Named ‘county of concern,’ Rowan courts put extra attention on DWI cases

Published 12:10 am Sunday, May 23, 2021

By Josh Bergeron and Ben Stansell
news@salisburypost.com

SALISBURY — After finding Rowan among seven “counties of concern,” local court officials last week filled up an extra court session with driving while impaired cases.

The “county of concern” moniker signifies some counties have been impacted by changes during COVID-19 more severely than others, said Andrew Heath, director of the N.C. Administrative Office of the Courts. Along with Cleveland, Cabarrus, Duplin, Wayne, Lenoir and Mecklenburg, Rowan County found itself named in an N.C. Judicial Branch report as having a concerning DWI case backlog because of its size and percentage of total cases. The report found Rowan County with 473 total pending DWI cases as of Dec. 31 and 160, or about 34%, classified as being part of the COVID-19 backlog.

Some court matters were never delayed, including abuse and neglect cases, but DWI trials were among those put off for a later date. Chief District Court Judge Charlie Brown said the cases are among the most complex litigation types and can involve a large number of people in one room if there’s a jury. Now, maximum capacity and social distancing guidelines have reduced sizes of dockets in general. Before COVID-19, it wasn’t unusual for people to pack themselves shoulder-to-shoulder in a district courtroom.

“It used to be an everyday occurrence to have standing room only and to have people summoned from outside in the hallway,” Brown said.

Josh Bergeron / Salisbury Post – A witness is sworn in during a DWI trial Wednesday in Rowan County District Court.

To have a legal matter, criminal or civil, pending for a long time undermines public trust and confidence in the Judicial Branch, said Chief Justice Paul Newby. Some cases heard last week in Rowan County District Court were two years old.

“Justice delayed is justice denied,” Newby told the Post. “We have to address this as quickly as we can.”

By scheduling a special weeklong session for DWI cases, Brown said he hoped to reduce the number of pending DWI cases and put extra attention on the backlog. He expected to complete about 45 cases last week. Newby said he and Heath also are working to identify emergency recall judges to send into areas with backlogs.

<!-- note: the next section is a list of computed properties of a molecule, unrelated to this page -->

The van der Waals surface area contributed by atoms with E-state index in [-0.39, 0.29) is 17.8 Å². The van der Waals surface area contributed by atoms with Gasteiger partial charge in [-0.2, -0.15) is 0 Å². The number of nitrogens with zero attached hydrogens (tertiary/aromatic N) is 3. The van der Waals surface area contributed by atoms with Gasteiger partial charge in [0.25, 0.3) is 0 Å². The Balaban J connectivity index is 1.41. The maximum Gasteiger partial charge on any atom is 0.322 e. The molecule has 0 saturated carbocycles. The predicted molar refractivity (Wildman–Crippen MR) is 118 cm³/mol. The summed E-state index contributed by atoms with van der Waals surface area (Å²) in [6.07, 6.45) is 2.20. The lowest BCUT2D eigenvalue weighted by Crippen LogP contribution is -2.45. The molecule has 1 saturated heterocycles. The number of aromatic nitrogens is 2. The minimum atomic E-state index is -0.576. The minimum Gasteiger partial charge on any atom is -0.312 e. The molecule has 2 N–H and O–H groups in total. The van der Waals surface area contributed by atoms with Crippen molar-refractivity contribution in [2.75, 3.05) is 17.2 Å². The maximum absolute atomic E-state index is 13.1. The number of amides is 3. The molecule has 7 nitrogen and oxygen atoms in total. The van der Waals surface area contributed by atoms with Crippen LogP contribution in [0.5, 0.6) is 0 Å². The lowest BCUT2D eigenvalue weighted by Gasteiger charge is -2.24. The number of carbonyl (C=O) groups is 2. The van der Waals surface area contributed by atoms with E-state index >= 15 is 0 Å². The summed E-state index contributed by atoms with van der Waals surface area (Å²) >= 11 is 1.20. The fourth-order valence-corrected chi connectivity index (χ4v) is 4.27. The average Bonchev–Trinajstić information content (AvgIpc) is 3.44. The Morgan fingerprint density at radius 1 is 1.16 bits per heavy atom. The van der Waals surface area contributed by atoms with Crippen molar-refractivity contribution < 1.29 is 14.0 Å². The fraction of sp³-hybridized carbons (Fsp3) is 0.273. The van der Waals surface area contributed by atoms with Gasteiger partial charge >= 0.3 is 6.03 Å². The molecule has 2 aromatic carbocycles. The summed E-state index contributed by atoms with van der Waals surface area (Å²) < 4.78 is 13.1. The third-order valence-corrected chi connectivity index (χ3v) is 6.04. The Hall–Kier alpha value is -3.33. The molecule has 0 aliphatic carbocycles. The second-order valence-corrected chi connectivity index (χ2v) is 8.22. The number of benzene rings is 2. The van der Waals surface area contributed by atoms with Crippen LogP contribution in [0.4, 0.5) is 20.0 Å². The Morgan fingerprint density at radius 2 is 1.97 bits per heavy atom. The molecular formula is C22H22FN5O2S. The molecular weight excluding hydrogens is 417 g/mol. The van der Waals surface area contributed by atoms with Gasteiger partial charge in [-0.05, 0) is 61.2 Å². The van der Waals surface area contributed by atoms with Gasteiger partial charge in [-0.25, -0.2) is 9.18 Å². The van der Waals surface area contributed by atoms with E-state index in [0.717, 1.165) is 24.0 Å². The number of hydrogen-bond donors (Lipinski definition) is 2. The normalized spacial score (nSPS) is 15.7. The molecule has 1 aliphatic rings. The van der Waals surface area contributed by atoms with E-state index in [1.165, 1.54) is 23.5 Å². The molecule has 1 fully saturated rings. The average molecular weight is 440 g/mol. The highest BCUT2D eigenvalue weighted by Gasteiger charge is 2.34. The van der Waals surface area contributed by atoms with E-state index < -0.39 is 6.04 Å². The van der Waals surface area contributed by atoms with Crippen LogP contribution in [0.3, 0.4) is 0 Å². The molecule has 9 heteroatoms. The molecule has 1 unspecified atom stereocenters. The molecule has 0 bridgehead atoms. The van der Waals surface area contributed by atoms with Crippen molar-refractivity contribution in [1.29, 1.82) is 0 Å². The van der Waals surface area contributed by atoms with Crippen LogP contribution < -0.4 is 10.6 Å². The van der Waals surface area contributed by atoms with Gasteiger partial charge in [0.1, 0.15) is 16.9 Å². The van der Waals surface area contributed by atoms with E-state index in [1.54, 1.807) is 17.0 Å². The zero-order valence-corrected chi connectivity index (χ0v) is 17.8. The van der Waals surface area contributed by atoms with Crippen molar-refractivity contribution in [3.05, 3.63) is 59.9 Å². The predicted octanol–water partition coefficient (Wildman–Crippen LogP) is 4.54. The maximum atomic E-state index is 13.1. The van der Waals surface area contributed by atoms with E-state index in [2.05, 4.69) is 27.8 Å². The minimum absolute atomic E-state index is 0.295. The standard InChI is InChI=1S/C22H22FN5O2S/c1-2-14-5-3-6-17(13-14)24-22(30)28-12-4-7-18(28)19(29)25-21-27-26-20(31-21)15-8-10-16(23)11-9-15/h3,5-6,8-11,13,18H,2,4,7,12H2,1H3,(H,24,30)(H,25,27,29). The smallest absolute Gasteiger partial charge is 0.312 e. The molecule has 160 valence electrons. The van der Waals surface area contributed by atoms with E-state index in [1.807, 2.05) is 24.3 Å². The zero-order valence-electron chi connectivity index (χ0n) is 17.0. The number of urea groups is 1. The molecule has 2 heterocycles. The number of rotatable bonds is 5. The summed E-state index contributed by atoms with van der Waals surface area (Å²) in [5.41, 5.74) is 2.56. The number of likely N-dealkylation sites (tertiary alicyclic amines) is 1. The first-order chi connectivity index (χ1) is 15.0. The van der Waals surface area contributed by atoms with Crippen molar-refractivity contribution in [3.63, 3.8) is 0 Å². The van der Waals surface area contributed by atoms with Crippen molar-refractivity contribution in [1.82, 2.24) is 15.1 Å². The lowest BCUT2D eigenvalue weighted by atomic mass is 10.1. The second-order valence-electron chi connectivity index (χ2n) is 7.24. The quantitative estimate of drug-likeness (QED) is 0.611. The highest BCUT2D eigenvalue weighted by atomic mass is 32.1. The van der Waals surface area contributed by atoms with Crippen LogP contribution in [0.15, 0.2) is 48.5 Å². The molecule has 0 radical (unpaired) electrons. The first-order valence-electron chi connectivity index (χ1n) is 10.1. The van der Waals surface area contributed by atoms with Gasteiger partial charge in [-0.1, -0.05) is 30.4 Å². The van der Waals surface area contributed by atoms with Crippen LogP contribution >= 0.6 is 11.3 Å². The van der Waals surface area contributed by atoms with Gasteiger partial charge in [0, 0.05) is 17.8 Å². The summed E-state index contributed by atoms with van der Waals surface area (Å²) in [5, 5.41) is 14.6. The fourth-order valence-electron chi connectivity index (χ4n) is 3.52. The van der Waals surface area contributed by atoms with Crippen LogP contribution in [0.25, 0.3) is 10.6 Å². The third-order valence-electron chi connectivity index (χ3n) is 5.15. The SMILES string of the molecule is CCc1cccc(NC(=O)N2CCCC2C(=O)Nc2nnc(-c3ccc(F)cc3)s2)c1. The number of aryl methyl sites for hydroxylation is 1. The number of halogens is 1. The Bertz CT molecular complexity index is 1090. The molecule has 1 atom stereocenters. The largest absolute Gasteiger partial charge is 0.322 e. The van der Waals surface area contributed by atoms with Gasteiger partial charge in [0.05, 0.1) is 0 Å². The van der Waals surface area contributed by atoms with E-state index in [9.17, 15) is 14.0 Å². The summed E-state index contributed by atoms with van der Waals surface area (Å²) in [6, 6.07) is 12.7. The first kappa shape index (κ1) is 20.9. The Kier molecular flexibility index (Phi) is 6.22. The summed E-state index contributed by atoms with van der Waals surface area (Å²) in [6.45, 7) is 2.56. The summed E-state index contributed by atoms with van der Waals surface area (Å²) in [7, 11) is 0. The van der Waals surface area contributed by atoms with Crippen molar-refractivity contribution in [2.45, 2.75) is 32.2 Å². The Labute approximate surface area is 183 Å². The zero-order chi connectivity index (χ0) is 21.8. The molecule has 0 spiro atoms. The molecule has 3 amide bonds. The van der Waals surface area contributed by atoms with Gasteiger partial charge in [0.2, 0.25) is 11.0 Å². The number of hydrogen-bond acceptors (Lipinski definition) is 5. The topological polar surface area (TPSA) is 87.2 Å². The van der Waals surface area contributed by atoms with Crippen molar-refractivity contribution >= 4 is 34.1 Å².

“DWI is a crime that needs to be investigated, enforced and justice needs to be rendered,” Brown said. “There are extreme life and death consequences to driving while impaired. That we have a problem with resolving DWI cases mean we’re going to act.”

In addition to the DWI report, the N.C. Judicial Branch issued findings on backlogs in felony and misdemeanor cases. While Rowan County didn’t make the list for concerning felony or misdemeanor backlogs, the reports found 391 COVID-19 cases, or 17.6% of the total, in Rowan’s felony COVID-19 backlog and no cases considered to be in the misdemeanor appeals COVID-19 backlog.

Cabarrus received the “county of concern” name for felony cases in addition to DWIs. There, the N.C. Judicial Branch says 638 felony cases, or 32.2% of the total, and 376 pending DWI cases, or 36.7% of the total are part of a COVID-19 backlog.

No other neighboring counties were found with a concerning backlog.

For people who find themselves in a backlog, Heath said North Carolina courts are working diligently “to fulfill our constitutional mandate that all courts shall remain open and that justice shall be rendered without delay.” Heath said the Administrative Office of the Courts is allowing local leadership to tailor policies for their specific needs.

“These are challenging circumstances and we are committing resources to ensure that every case is appropriately resolved,” Heath said.

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